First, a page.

Big Labor’s Big Senate Plans

Speaker of the House Nancy Pelosi in February.


Michael Brochstein/Zuma Press

With Joe Biden now favored to take the White House, how much of his agenda becomes law will depend on who runs the Senate. Democrats are close in enough races to win a majority, so the public should understand the radical change they’d be voting for. A good place to start is the pro-union agenda that would repeal much of the landmark Taft-Hartley Act of 1947 and impose union dominance in the workplace.


Start with Mr. Biden’s endorsement of the Protecting the Right to Organize Act, which Nancy Pelosi’s House passed in February. The Pro Act would nullify all state right-to-work laws, which protect individuals from having to join a union or pay dues. Some 27 states have right-to-work laws, passed democratically, which have allowed them to attract employers such as auto makers that want more labor flexibility. Unions can still organize workers, but individuals can opt out if they choose. Mr. Biden would reverse 27 state laws in a single strike and force workers to join and pay.

The Pro Act also expands the universe of workers subject to unionism by adopting California’s so-called “ABC” test. That law narrows the definition of an “independent contractor” who is free from union coercion. A nationwide ABC test would destroy the growth and flexibility of the gig economy, dragging everyone from tech workers to freelance reporters to Uber drivers into union hands.

The Pro Act also tilts labor law against business targets. The bill requires employers to share their workers’ personal information (including emails and cell numbers) with union organizers, even without a worker’s consent. This opens workers to union harassment.

Mr. Biden wants to codify Barack Obama’s “ambush” election rule, shortening the notice for snap union elections and giving companies little time to tell workers what they might lose when a union organizes a workplace.

He’d also codify the Obama-era “joint-employer” and “micro-unit” standards, which make it easier for unions to organize subcontractors or portions of workforces. The Trump Labor Department and National Labor Relations Board (NLRB) reined in these union-first standards.

The Pro Act would prohibit arbitration agreements, opening corporations to labor class-action lawsuits. It would forbid companies from permanently replacing striking employees, holding employers hostage to strikers’ demands. It would allow “secondary boycotts,” which are union actions against neutral companies that do business with a company targeted by union strikes. And it would allow the NLRB to levy huge civil penalties on companies found to violate provisions.

Collective bargaining is a time-honored principle, and workers should be able to freely choose to join a union. But the point of the Pro Act is putting coercive state power on the side of unions against individual workers and private employers. Thus Mr. Biden has also endorsed “card check,” which would eliminate secret ballots in union elections. Organizers could publicly bully workers into signing a union authorization card and, when enough cards are signed, the union is certified.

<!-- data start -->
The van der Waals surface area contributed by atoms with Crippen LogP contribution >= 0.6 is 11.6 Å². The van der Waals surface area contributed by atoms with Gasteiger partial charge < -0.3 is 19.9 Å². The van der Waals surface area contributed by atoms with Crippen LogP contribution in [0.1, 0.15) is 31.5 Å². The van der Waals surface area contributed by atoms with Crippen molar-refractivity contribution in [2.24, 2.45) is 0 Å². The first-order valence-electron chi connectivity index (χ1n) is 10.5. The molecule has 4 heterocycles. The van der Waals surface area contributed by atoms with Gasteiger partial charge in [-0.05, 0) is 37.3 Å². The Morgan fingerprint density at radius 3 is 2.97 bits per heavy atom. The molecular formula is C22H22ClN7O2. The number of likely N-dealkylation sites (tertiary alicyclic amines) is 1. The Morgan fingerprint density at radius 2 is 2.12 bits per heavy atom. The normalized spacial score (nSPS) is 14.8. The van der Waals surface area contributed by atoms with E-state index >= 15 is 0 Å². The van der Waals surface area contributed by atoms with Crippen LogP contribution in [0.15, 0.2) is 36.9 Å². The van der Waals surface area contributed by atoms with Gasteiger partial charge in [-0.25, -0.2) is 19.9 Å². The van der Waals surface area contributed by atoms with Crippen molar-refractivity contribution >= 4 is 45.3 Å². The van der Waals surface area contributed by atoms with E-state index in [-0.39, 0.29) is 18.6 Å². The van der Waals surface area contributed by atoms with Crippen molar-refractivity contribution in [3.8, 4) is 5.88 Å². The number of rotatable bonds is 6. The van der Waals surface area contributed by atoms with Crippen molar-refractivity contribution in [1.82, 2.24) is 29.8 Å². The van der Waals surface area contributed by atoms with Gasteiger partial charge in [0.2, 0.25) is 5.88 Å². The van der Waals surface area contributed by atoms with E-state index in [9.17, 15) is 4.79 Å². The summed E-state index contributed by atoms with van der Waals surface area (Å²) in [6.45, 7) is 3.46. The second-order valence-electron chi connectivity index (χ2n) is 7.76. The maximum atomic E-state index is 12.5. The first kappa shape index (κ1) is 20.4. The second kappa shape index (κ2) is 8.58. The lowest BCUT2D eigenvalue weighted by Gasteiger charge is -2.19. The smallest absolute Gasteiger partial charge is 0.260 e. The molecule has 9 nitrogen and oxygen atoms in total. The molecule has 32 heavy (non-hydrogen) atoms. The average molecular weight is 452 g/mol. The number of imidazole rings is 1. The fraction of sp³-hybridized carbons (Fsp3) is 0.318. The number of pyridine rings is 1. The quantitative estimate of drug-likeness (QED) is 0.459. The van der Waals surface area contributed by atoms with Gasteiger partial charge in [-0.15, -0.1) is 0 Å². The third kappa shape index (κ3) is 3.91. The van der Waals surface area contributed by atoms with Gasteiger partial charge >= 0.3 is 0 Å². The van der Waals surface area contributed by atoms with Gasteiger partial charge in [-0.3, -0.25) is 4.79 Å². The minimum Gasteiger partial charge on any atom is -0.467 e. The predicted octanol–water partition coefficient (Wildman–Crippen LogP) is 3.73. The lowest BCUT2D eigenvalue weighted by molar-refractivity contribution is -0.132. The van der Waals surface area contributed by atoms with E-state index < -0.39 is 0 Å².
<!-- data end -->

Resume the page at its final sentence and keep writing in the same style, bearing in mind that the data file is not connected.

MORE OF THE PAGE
Some 30 states now require monopoly bargaining for state and local government workers—making unions the exclusive representative in deciding pay, benefits and work rules. Mr. Biden would mandate this monopoly bargaining regime for state and local government workers in all 50 states.

These new rules are also aimed at organizing hundreds of thousands of new “home- and community-based” care givers. Mr. Biden is proposing to spend $775 billion over 10 years to create these jobs. The Supreme Court in 2014 gave home workers the right to opt out of paying for union representation they don’t want, and the Trump Administration last year issued a rule barring states from “skimming” union dues from Medicaid money that flows to these workers. Mr. Biden would reverse all this and allow state governments to help unions organize these workers.

Also expect Mr. Biden to bow to pressure to bail out struggling multi-employer union pensions, as well as blue-state public-union pensions hit by the virus lockdowns. Mr. Biden has endorsed Speaker Pelosi’s latest virus relief bill, which contains the state pension bailout.


Taft-Hartley restored business-union balance after the pro-union excesses of the 1935 Wagner Act. U.S. labor law has since maintained a rough equilibrium, tilting here or there depending on the election. But the Senate’s filibuster rule has prevented a sharp change in either direction. If Democrats take the Senate, and eliminate the filibuster as they say they will, the Pro Act is likely to pass. Union power over workers, and leverage over employers, will expand more than it has in 85 years.

Wonder Land: Joe Biden’s campaign depends on enough people hating Trump to transfer national power to the Democratic left. Images: Getty Images/NY Post Composite: Mark Kelly

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Appeared in the October 22, 2020, print edition.

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